As kids, my brother and I would have killed for chocolate mousse. It was the most rich and awesome thing we could ever imagine and we would request it all the time (even if it rarely appeared). We were so addicted to the idea of fluffy, light chocolate that we’d sneak those tubs of the supermarket version into the trolley when Mum looked away. If she didn’t see them earlier, when you got to the checkout I reckon you had a fifty percent chance of taking one home, depending on whether she thought it was cute or annoying that you’d slipped one in. If you’d been lucky, you’d eat it on the couch at home real slowly with a teaspoon while watching Ren & Stimpy and there was nothing better.
I thought of this the other day when I was in the mood for chocolate. And I realised that it had been a long, long time since I’d eaten any kind of chocolate mousse – especially the real, rich and deadly French stuff. So, of course, I made some. And it was divine! This intense and full-flavoured dessert is not something I could eat too often, but if it’s been a while, that first spoonful leaves you wondering if there’s anything better.
As you might imagine, its success relies heavily on the quality of the chocolate you use. For this, I like something about 60% cocoa (bittersweet), but if you are more of a 70% and up kinda kid, I say go for it. Just remember that the addition of alcohol makes the flavour a bit more intense. Needless to say, Anthony Bourdain wasn’t rushing to stick a maraschino cherry on top of his version, but, as you might imagine, I was. Oh well, chacun sa route.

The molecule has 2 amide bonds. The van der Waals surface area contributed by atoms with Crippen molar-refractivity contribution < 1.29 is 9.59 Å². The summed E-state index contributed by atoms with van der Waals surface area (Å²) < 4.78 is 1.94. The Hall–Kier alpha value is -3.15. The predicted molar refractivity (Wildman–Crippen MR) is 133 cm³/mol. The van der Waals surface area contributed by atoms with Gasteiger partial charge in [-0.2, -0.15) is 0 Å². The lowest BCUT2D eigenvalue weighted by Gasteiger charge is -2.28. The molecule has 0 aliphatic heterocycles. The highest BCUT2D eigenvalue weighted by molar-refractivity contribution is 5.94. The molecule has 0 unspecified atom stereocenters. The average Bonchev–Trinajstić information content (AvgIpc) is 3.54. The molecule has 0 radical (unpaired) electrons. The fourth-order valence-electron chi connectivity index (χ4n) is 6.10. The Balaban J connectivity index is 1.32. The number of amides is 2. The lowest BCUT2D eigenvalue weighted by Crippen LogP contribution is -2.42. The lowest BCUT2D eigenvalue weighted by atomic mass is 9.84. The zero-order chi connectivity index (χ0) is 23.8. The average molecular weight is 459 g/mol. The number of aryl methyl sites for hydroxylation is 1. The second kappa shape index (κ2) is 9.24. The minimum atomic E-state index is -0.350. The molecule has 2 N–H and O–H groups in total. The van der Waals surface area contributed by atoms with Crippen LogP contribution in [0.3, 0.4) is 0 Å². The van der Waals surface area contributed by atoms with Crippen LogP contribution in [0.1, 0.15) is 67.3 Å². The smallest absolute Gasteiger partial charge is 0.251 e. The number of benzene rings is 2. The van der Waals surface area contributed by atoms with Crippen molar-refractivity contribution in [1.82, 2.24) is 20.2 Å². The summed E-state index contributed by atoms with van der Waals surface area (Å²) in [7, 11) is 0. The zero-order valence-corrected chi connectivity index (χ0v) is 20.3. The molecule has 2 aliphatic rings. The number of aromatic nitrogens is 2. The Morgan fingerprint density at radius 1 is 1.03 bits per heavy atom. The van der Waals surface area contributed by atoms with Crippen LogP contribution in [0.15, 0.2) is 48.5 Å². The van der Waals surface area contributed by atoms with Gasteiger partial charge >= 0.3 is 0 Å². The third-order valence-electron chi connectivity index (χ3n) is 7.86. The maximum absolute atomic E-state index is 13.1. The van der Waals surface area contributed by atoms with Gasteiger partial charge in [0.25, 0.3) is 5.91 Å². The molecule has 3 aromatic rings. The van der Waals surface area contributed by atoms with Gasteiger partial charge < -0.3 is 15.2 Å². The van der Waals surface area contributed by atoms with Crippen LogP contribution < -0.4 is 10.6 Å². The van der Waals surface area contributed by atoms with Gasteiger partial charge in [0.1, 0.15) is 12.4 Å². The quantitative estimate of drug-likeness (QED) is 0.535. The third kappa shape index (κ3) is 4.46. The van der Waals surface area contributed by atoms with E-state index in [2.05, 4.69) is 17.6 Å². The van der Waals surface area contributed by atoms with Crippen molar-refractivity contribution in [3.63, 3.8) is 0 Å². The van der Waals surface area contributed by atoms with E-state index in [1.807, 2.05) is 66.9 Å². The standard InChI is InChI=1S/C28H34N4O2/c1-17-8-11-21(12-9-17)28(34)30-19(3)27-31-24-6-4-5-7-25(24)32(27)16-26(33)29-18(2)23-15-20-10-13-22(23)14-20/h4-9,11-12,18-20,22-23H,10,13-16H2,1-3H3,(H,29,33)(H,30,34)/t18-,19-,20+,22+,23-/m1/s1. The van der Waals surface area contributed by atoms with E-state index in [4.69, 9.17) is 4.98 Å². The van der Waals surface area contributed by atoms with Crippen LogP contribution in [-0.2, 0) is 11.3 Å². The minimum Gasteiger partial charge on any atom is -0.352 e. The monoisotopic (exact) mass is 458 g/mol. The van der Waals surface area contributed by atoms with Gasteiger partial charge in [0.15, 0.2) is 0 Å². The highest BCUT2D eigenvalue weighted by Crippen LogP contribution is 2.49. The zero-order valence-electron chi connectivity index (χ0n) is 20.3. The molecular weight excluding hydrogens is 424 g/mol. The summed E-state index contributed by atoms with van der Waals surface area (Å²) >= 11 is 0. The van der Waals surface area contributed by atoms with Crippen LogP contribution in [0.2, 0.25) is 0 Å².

Grown-up Chocolate Mousse
Adapted from Anthony Bourdain’s Les Halles Cookbook
Makes 6 small, but rich servings
170g good-quality dark chocolate
60 ml brandy (or Grand Marnier, if you have it=yum)
4 eggs, separated
2 tbsp sugar
½ cup heavy cream
Maraschino cherry to garnish
Place chopped or broken chocolate in a bowl over a saucepan of simmering water to melt. Stir as you go so that chocolate doesn’t burn. When completely melted, whisk in brandy and butter, bit by bit, until it has melted and the whole lot looks glossy and good enough to stick your finger in. Don’t though – it’s very hot. Whisk in the egg yolks, one by one.
In a clean bowl, whip the eggwhites until they form soft peaks, adding the sugar a sprinkle at a time. Whisk about a quarter of this mixture into the chocolate, then gently, gently fold in the remaining.
In a separate bowl, whip the cream until it holds soft peaks, then add to chocolate mixture and fold in. Gently transfer the mousse to a large serving bowl, or pipe into glasses for individual serves, as above. Refrigerate for at least 2 hours. Serve with extra cream, a mint garnish, a maraschino cherry – or all of the above.